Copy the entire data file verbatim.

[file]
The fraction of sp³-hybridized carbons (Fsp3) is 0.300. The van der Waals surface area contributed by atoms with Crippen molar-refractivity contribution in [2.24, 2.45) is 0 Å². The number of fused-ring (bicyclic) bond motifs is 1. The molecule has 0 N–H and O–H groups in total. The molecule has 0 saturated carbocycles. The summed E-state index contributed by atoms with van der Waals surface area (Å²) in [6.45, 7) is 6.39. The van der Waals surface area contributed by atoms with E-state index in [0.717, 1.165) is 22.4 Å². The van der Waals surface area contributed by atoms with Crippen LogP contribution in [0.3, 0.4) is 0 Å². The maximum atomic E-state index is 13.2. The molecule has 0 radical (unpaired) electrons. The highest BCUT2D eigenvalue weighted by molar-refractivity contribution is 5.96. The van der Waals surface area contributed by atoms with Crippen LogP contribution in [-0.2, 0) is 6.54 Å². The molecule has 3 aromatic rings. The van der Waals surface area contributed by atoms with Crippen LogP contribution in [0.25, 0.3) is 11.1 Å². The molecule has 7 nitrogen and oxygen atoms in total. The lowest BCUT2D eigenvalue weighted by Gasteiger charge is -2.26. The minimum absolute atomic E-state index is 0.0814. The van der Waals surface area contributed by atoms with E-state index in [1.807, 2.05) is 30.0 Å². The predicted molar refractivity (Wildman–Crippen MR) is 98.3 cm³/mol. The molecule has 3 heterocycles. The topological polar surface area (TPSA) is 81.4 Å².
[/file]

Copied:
The fraction of sp³-hybridized carbons (Fsp3) is 0.300. The van der Waals surface area contributed by atoms with Crippen molar-refractivity contribution in [2.24, 2.45) is 0 Å². The number of fused-ring (bicyclic) bond motifs is 1. The molecule has 0 N–H and O–H groups in total. The molecule has 0 saturated carbocycles. The summed E-state index contributed by atoms with van der Waals surface area (Å²) in [6.45, 7) is 6.39. The van der Waals surface area contributed by atoms with E-state index in [0.717, 1.165) is 22.4 Å². The van der Waals surface area contributed by atoms with Crippen LogP contribution in [0.3, 0.4) is 0 Å². The maximum atomic E-state index is 13.2. The molecule has 0 radical (unpaired) electrons. The highest BCUT2D eigenvalue weighted by molar-refractivity contribution is 5.96. The van der Waals surface area contributed by atoms with Crippen LogP contribution in [-0.2, 0) is 6.54 Å². The molecule has 3 aromatic rings. The van der Waals surface area contributed by atoms with Crippen LogP contribution in [0.25, 0.3) is 11.1 Å². The molecule has 7 nitrogen and oxygen atoms in total. The lowest BCUT2D eigenvalue weighted by Gasteiger charge is -2.26. The minimum absolute atomic E-state index is 0.0814. The van der Waals surface area contributed by atoms with E-state index in [1.807, 2.05) is 30.0 Å². The predicted molar refractivity (Wildman–Crippen MR) is 98.3 cm³/mol. The molecule has 3 heterocycles. The topological polar surface area (TPSA) is 81.4 Å².